• Assuming a ratio of average revenue per employee to average salary = 4 for the IT industry, the opportunity cost attributable to the additional attrition of top talent = 10000*0.082*1,73,077*4 = INR 56.76 Cr.

Hence there is a cost of INR 70.95 Cr. associated with increased attrition of top talent. This still does not take into account other costs such as training, payroll, etc. and larger business impact on morale and reputation of the organisation. Much of this attrition can be avoided if the organisation adopts a laser sharp approach to salary benchmarking based on role criticality and market value of talent.

Pitfalls of a traditional salary benchmarking exercise

There are some other pitfalls adopting a traditional salary benchmarking exercise:

  • Averages of averages – Most salary surveys present the ‘average of averages’ in their report. While this gives a very high-level view of the salary for certain roles, it is far from being reliable as you may require a unique combination of skills, knowledge and experience depending on the organization’s context. For example, a company may need a sales leader with expert technical knowledge to sell specific technology products or services.
  • Age of data – Salary data that is a few months old might not accurately represent current trends in the industry as the market is changing more rapidly than ever. Traditional surveys that are conducted annually might not give the correct picture if used a few months down the line.
  • ‘Similar’ job roles – Traditional salary surveys force you to extract insights from the pre-existing bank of data. This makes it impossible to tailor the study to the specific context of the organization seeking salary benchmarking. In a bespoke study, the following criteria can be frozen in advance to ensure the results give insights as per the exact needs of the organization:
    • Industry
    • Locations
    • Companies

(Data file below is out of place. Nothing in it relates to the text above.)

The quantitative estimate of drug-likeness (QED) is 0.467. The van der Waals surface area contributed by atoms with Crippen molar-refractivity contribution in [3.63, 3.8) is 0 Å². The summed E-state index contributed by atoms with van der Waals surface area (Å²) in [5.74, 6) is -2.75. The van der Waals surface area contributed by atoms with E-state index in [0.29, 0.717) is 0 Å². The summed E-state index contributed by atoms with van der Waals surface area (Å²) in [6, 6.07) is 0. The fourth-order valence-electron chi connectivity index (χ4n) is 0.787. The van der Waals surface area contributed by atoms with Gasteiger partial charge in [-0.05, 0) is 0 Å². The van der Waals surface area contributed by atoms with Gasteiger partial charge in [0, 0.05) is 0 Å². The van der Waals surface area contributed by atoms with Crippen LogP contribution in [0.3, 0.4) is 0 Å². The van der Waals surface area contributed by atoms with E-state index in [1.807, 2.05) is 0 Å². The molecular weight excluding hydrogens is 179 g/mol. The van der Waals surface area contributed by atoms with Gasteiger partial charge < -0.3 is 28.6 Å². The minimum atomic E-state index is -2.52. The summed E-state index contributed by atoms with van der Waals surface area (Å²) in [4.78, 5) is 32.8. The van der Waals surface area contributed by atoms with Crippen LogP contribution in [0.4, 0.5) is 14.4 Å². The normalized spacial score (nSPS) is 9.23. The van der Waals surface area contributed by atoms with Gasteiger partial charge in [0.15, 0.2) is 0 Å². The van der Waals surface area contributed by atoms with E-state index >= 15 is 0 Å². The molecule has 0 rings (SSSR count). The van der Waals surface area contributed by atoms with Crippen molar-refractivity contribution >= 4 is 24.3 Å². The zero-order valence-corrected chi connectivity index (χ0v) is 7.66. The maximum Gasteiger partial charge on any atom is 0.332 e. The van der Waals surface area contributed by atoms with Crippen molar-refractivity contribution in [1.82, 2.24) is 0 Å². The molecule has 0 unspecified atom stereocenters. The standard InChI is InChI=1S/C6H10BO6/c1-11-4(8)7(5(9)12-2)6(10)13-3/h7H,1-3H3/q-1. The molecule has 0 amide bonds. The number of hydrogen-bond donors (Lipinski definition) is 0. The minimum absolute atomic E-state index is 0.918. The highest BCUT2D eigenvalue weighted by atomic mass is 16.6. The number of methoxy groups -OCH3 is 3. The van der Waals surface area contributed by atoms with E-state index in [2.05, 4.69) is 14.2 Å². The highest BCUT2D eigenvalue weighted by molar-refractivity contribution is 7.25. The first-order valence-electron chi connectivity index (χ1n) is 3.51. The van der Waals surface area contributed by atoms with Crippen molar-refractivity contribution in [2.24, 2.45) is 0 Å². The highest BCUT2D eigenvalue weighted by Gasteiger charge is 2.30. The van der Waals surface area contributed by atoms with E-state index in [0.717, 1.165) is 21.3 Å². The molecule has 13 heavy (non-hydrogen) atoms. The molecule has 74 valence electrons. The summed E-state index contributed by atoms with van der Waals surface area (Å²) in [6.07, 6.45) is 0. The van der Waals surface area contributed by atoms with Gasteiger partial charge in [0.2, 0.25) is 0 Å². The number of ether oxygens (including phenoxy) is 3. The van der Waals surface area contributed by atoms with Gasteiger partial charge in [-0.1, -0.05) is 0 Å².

• Job profiles along with skills, knowledge and years of experience
Traditional salary surveysBespoke salary study
Granularity Only publish average of averagesPresent granular data based on unique requirements of the organization
Age of dataDone at same time once every yearDone instantaneously at the request of the organization
Job rolesNeed to extract and adjust data from existing data bankOnly exact matches of job profiles considered in the study
SpanDone only for existing large industriesCan be done for a niche and relatively small sub-sector or industry
Comparison of salary benchmarking using traditional surveys and bespoke salary studies

Bonus – How are companies using salary benchmarking in unique ways

  1. Finding talent in other industries – As companies have to work harder than ever to retain talent, those in a tight talent market have started looking for relevant talent in other industries. This requires mapping specific skills and competencies to the job roles but is especially advantageous if competition in your industry has inflated salaries. Only a bespoke study can help in such a use case.
  1. Bring a mean shift in team performance – Bespoke salary benchmarking exercise can also give insights into other components beyond the fixed salaries. These include variable components such as incentives, commissions, bonuses, profit sharing, and stock options. Organisations have used such bespoke studies to understand best practices in salary structures and quantum of variable pay that can lead to a mean positive shift in overall team performance.

Vaibhav is the Vice President for Talent Consulting & Intelligence vertical at Catenon. If you are interested in commissioning a bespoke salary benchmarking or market mapping exercise for your company, you can reach out to him at